Have your local authority responded to you?

They have responded. We’ve got technically a Labour minority council.

The Greens tried to get a motion passed calling a halt to any consideration to STPs – a good motion, we didn’t feel it went far enough. They got quashed by an alternative Labour motion to proceed with STPs alongside a working group as part of the Health Overview and Scrutiny Committee (HOSC) – they can call witnesses from the STP board, CCGs and so on. It wasn’t ideal. They weren’t saying we oppose STPs but were acknowledging it needed investigation. That group has met twice – the second time they interviewed the chief accountable officer of the CCG and it was a complete waste of time – he avoided every question. We know the deficit which the STP is supposed to clear is £864m and rising. He was allowed to make a statement that it would go up and no one challenges that or what that meant.

The deficit will go up – it’s heading for a billion. We were shouting things but we weren’t allowed to participate. The person delegated to lead the HOSC had the best intentions but they weren’t geared up for the degree of avoidance and duplicity on show. There hasn’t been a meeting since. There’s been no response. We’ve been pushing and pushing for the next meeting and then the General Election was called so they’re now in purdah.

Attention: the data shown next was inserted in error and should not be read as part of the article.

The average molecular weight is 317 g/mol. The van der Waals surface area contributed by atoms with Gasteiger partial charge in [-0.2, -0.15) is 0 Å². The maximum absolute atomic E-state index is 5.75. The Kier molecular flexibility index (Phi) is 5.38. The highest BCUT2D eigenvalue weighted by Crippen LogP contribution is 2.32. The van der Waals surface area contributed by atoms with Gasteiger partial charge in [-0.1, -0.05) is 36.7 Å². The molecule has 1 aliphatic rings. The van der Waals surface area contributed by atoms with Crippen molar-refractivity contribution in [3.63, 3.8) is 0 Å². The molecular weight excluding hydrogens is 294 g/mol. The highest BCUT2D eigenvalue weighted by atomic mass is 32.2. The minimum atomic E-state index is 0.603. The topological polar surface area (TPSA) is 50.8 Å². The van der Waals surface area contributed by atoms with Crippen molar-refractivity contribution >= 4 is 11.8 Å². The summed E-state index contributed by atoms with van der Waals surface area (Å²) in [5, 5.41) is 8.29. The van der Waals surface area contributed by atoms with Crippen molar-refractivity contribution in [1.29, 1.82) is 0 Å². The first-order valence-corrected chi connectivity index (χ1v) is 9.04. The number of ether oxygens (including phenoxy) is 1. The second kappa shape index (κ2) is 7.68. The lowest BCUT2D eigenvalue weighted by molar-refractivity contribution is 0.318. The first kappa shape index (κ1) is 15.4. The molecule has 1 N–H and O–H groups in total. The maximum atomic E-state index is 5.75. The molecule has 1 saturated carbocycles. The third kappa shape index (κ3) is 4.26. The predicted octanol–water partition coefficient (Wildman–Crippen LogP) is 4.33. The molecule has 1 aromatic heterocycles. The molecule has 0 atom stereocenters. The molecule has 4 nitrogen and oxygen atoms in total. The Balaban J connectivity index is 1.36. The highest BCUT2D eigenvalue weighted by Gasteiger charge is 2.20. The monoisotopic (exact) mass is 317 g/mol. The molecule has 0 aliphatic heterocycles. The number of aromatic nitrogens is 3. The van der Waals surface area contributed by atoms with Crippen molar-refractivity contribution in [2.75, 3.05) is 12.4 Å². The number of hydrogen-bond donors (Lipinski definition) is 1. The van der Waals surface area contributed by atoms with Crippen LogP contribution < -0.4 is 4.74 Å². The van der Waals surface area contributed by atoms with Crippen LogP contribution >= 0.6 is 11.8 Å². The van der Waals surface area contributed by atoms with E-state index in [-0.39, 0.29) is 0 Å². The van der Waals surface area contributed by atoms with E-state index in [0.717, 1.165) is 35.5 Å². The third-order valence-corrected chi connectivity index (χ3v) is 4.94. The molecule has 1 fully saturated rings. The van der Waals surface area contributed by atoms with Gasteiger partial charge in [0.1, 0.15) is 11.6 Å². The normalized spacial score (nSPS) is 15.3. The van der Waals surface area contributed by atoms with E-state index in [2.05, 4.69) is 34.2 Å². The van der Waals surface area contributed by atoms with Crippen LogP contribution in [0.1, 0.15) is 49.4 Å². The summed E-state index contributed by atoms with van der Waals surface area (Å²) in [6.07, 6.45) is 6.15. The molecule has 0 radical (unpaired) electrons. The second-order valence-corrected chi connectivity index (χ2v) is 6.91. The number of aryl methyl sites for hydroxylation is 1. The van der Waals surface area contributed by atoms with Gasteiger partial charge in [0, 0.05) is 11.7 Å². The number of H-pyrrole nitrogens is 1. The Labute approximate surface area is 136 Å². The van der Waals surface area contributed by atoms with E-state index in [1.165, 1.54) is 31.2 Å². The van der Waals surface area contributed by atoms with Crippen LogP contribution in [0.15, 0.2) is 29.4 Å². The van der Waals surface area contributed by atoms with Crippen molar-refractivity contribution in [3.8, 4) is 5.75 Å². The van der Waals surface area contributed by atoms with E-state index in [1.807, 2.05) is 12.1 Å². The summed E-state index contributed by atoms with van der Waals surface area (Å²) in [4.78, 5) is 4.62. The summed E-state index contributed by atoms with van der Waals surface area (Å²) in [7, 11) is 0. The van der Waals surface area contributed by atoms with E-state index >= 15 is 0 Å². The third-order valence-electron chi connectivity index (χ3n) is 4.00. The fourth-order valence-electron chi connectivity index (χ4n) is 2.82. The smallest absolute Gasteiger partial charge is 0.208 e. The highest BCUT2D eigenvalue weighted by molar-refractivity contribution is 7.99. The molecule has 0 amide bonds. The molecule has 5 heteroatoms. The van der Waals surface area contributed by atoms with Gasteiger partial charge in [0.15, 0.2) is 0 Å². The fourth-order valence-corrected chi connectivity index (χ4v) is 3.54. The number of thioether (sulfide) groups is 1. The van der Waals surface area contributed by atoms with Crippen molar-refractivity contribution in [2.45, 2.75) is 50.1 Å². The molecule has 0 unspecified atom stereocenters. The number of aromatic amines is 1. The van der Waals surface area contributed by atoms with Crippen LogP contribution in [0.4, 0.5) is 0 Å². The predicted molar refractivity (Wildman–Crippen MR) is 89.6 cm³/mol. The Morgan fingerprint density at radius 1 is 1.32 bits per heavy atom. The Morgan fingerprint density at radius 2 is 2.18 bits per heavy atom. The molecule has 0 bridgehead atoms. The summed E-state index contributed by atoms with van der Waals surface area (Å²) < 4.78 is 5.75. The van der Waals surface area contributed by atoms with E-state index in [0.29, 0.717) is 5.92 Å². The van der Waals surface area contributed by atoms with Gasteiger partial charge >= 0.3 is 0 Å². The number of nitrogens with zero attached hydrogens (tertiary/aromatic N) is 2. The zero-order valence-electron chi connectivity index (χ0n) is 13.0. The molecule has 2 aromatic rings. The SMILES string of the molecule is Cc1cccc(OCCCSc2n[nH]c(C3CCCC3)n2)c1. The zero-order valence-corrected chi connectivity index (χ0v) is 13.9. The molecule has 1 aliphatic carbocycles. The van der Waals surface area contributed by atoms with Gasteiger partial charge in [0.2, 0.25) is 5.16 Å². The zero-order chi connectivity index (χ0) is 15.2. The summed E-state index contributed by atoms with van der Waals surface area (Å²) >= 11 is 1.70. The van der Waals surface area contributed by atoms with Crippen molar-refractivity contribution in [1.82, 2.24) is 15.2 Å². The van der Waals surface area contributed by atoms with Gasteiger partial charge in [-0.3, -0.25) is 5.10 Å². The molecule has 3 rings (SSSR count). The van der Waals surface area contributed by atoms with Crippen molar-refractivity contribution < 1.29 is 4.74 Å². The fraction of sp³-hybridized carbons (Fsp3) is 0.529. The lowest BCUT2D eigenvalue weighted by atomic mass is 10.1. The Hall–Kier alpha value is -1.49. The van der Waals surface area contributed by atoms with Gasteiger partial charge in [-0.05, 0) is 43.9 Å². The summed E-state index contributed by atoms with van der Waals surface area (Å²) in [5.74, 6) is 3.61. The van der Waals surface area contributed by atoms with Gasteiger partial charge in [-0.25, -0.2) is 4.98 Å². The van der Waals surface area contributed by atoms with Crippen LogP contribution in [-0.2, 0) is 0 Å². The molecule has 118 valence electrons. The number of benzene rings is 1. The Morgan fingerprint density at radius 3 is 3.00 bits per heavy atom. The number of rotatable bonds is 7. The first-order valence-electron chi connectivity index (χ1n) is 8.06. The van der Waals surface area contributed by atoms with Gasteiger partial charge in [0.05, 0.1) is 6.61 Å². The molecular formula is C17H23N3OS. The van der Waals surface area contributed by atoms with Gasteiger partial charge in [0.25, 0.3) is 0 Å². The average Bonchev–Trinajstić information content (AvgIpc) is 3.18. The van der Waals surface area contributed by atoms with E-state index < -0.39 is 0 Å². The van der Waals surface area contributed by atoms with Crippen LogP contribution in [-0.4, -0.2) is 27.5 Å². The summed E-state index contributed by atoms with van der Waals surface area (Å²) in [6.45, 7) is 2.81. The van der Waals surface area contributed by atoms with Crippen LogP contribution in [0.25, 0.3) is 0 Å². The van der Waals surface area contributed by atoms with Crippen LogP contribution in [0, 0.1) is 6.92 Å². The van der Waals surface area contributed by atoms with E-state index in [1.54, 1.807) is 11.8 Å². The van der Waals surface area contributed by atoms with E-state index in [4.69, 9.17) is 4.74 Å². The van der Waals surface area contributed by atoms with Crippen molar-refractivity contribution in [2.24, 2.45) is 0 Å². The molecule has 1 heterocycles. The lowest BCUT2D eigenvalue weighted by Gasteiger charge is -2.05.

The chair of our Health and Wellbeing board said there were red lines that cannot be crossed and if they are he will advise the council not to support the STP. We had a public meeting in February, well over 300 people there, he made the statement – ‘my red lines have been crossed and I am not going to collaborate with the main STP.’ On the other hand he said I am going to carry on working with the CCG locally, and alarm bells rang there. Lo and behold, a few weeks later the CCG introduced part of the STP into their operational plan.

We tried to find out from the council if they signed off on this, how come the CCG was allowed to do this? There’s been a deafening silence. The council on some level, is going along with it and its been caught up in purdah.

It’s still early, but what are the effects of STPs locally, and what are you expecting?

It’s only just come into the operational plan of the CCG – I should say that there are two tiers of the STP. There’s the regional STP – the general plan has been released but it’s got work in progress stamped all over it and broad, terrifying headlines of cuts. We’ve tried to find out what those mean; there’s no explanation, no detail of what those cuts will be.

The second tier is what they call Place Based Plans – there are three across the region and ours have been published. There are more details in there, and more terrifying cuts, but amazing inconsistencies.

We are asking them what is going to happen to the acute sector/hospitals? We think the STP has been deemed a work in progress because two hospital trusts are in special measures. So NHS Improvement have been all over them with private consultants making recommendations about what happens within those hospital trusts. We think the STP can’t be released until the NHS Improvement decisions have been finalised. We know it won’t be good but we have to wait for the NHSI report. Our local hospital trust is in £54m deficit for various reasons and at the same time there is a lot of refurbishment going on, a lot of which we know will be for private patients.